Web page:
The legacy of Stephen Hawking

Stephen Hawking, the internationally-renowned physicist and long-time member of the Pontifical Academy of Sciences, passed away at the age of 76 on 14 March, 2018

Throughout his career, Stephen Hawking was set on bringing together the seemingly-contradictory ideas of faith and science.

Pontifical Academy of Sciences

According to the Pontifical Academy of Sciences, Mr Hawking had met with four successive Popes to ‘advance the relationship between faith and scientific reason’.

As a theoretical physicist, Mr Hawking was adamant about his belief in the non-existence of God. Still, he remained an esteemed member of the Pontifical Academy of Sciences throughout his life. Mr Hawking’s position within the Academy allowed him to foster a fruitful dialogue focusing on science and faith.

The Academy, which Pope Pius IX established in 1847, tweeted, “We are deeply saddened about the passing of our remarkable academician Stephen Hawking who was so faithful to our Academy.”

“He told the four Popes he met that he wanted to advance the relationship between faith and scientific reason. We pray the Lord to welcome him in his Glory,” @CasinaPioIV, the academy, tweeted March 14.

The Vatican observatory, @SpecolaVaticana, also expressed its condolences to Hawking’s family.

“We value the enormous scientific contribution he has made to quantum cosmology and the courage he had in facing illness,” the observatory tweeted in Italian.

Cardinal Vincent Nichols of Westminster tweeted, “We thank Stephen Hawking for his outstanding contribution to science. As a member of the Pontifical Academy of Science, he will be missed and mourned there, too.”

Blessed Paul VI named Hawking a member of the papal academy in 1986. The Academy’s members are chosen on the basis of their academic credentials and professional expertise — not their religious beliefs.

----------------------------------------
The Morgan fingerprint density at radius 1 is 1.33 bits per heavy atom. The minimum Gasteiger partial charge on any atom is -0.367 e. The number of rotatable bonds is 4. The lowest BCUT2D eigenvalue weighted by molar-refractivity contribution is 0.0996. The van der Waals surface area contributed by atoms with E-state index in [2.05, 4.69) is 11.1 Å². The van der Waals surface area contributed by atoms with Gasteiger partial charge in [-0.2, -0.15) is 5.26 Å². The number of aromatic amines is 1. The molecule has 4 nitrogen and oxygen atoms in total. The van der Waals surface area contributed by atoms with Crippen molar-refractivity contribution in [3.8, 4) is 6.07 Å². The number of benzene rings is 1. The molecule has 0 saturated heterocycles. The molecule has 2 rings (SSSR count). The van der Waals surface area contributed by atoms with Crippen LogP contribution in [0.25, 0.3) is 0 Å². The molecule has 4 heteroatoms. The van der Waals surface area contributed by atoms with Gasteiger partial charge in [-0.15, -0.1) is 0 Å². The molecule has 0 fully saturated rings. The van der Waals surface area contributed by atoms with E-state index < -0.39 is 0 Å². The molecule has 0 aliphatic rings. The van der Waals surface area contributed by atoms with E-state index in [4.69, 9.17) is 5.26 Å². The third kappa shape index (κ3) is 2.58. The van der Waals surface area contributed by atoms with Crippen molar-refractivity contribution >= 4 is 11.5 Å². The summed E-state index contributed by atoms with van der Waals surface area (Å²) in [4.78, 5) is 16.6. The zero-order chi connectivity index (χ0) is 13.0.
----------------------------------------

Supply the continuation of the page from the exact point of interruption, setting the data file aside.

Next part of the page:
Blessed Paul, the first of four popes to meet Hawking, gave the then 33-year-old scientist the prestigious Pius XI gold medal in 1975 after a unanimous vote by the academy in recognition of his great work, exceptional promise and “important contribution of his research to scientific progress.”

Pictures from the academy’s archives show the pope kneeling before Hawking, who was seated in a motorised wheelchair, to present him with the medal and touch his head.

Hawking had most recently met Pope Francis when he delivered his presentation on “The Origin of the Universe” at the academy’s plenary session on science and sustainability in 2016.

Despite his avowed atheism and his belief that God had no role in creating the universe, Stephen Hawking continued the engage in dialogue and debate with the Church as his work and contribution to the papal academy showed.

He also debated on CNN’s “Larry King Live” in 2010 with Jesuit Father Robert Spitzer — a philosopher and educator — over the scientific underpinnings of the beginning of the universe and the theological arguments for the existence of God.

Vatican astronomer, Jesuit Brother Guy Consolmagno, who has studied both physics and philosophy, told Catholic News Service in 2010 that “the ‘god’ that Stephen Hawking doesn’t believe in is one I don’t believe in either.”

“God is not just another force in the universe, alongside gravity or electricity,” he added. “God is the reason why existence itself exists. God is the reason why space and time and the laws of nature can be present for the forces to operate that Stephen Hawking is talking about.”

In the face of adversity

In 1963, as a 21-year-old graduate student, Mr Hawking learned that he had amyotrophic lateral sclerosis, a neuromuscular disease known as Lou Gehrig’s disease. Doctors expected him to live only a few years.

Mr Hawking far outlived his prognosis, though over decades the disease gradually limited his ability to move, eventually to the point where he could only flex one finger and make eye movements. By the 1980s, computer technology had progressed to the point where he could communicate through a computer and voice synthesizer—though with an American accent.

Stephen Barr, a leading Catholic scientists reflected on Stephen Hawking’s success despite his poor health.

“It’s amazing that he was able to do physics at such a high level when for example, most of us write on blackboards and do calculations on pieces of paper. We can hardly imagine being able to do our work when we can’t do those basic things,” he said. “It’s astonishing. It’s simply astonishing. A lot of what he did, he did in his head.”

The British-born theoretical physicist, cosmologist, author and the man considered the most intelligent in the world, passed away at his Cambridge home on March 14 at the age of 76.